Recently, Maurice Benard sat down with Soap Opera Digest to talk about his incredible run playing leading man -- and dark anti-hero -- Sonny Corinthos for an impressive 30 years and counting. Benard made his debut as Sonny on August 13, 1993, but he was no stranger to soap operas. Previously, Benard played Nico Kelly from 1987-90 on one of ABC's other popular soap operas, All My Children.
In those early days, Benard admits that he hadn't been looking for a career in daytime television. "I was out of work for about two years," Benard said. He revealed, "It was kind of a real dark period because there was no money coming in and all I did was study acting. I wasn't taking my medication [Benard had been diagnosed with bipolar disorder at the age of 22] at the time."
Benard recalled the opportunities that he'd had during this period -- including a part that ultimately went to Antonio Banderas in the 1993 blockbuster Philadelphia. Benard had been offered a part on General Hospital, and when he'd told his wife, Paula, he had made it clear that he had no desire to return to soap operas because it would seem to him like he had failed. "I didn't accomplish what I wanted to accomplish," Benard explained. However, Benard's wife reminded her husband that they were broke, so he agreed to meet with Producer Wendy Riche and Producer/Director Shelley Curtis.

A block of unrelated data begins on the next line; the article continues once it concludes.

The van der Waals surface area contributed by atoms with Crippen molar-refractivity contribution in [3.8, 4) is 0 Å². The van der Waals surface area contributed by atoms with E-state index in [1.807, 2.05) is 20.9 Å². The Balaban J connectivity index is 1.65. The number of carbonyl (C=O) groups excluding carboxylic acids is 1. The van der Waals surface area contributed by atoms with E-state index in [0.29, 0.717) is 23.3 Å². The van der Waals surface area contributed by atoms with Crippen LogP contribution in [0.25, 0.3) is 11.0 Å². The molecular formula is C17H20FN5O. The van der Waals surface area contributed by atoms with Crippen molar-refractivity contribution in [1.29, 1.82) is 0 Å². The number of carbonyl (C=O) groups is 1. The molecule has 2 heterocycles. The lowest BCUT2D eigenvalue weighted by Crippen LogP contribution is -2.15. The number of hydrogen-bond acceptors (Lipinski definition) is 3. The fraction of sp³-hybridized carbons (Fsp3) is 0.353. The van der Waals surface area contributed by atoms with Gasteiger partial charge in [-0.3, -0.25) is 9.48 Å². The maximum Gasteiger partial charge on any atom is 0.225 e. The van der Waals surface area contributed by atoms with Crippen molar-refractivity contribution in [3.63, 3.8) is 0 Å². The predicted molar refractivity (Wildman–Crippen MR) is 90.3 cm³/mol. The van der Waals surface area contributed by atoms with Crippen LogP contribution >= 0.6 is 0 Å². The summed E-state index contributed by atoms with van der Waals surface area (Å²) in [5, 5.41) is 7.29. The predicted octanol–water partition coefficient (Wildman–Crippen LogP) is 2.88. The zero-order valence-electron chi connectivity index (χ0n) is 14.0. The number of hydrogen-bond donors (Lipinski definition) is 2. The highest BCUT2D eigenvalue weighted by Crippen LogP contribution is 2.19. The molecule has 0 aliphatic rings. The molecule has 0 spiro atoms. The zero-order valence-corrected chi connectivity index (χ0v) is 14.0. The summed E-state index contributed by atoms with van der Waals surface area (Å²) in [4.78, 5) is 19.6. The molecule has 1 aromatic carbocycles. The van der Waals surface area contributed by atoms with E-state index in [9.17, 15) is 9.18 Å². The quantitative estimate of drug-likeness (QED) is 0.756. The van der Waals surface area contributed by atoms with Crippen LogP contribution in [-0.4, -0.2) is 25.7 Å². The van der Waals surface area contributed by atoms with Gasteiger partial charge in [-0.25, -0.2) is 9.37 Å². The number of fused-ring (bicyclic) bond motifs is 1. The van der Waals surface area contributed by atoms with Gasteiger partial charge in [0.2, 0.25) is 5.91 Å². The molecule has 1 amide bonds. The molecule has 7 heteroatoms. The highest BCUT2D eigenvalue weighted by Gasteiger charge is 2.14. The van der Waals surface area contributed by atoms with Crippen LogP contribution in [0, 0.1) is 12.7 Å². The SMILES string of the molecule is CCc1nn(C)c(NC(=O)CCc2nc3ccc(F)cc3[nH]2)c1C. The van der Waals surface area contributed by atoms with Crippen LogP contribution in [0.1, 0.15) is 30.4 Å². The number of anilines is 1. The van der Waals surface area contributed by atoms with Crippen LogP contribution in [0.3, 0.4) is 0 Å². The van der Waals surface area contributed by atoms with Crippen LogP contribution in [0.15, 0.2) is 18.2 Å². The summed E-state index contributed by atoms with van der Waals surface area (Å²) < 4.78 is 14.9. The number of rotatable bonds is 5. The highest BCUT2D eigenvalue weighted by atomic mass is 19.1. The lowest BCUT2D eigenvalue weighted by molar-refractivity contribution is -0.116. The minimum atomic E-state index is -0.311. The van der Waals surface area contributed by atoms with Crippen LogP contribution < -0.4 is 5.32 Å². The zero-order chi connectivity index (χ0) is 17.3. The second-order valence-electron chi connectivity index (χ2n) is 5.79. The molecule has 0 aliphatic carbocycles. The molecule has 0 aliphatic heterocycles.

"They said, 'We have two roles for you. One is Damien Smith, for two years.' I said, 'I don't think that's going to work. I don't want to be here two years. What's the other one?' And Shelly said, 'Sonny, a nightclub owner.' I said, 'Oh Sonny, that's a cool name. How long is that? Six months? Yeah, I'll take that.' And that's how it started," Benard recounted.
From the start, it was clear that Sonny was a short-term character. "Sonny was bad," Benard said. "Fans despised my character. He did things to a 16-year old," Benard recalled. Indeed, Sonny exploited Karen Wexler (Cari Shayne) by getting her addicted to drugs then forcing her to strip in exchange for a steady supply. Benard recognized that his own personal turmoil had bled into his performances. "I could not help his pain from coming out. I was going through a breakdown when I first started and playing this dark character was affecting me. I'll never forget a scene I had with Cari Shayne where she was crying, telling me that her stepfather abused her, and then I started getting teary-eyed and emotional. And that's not the character! It was my own life, art imitating life," Benard said.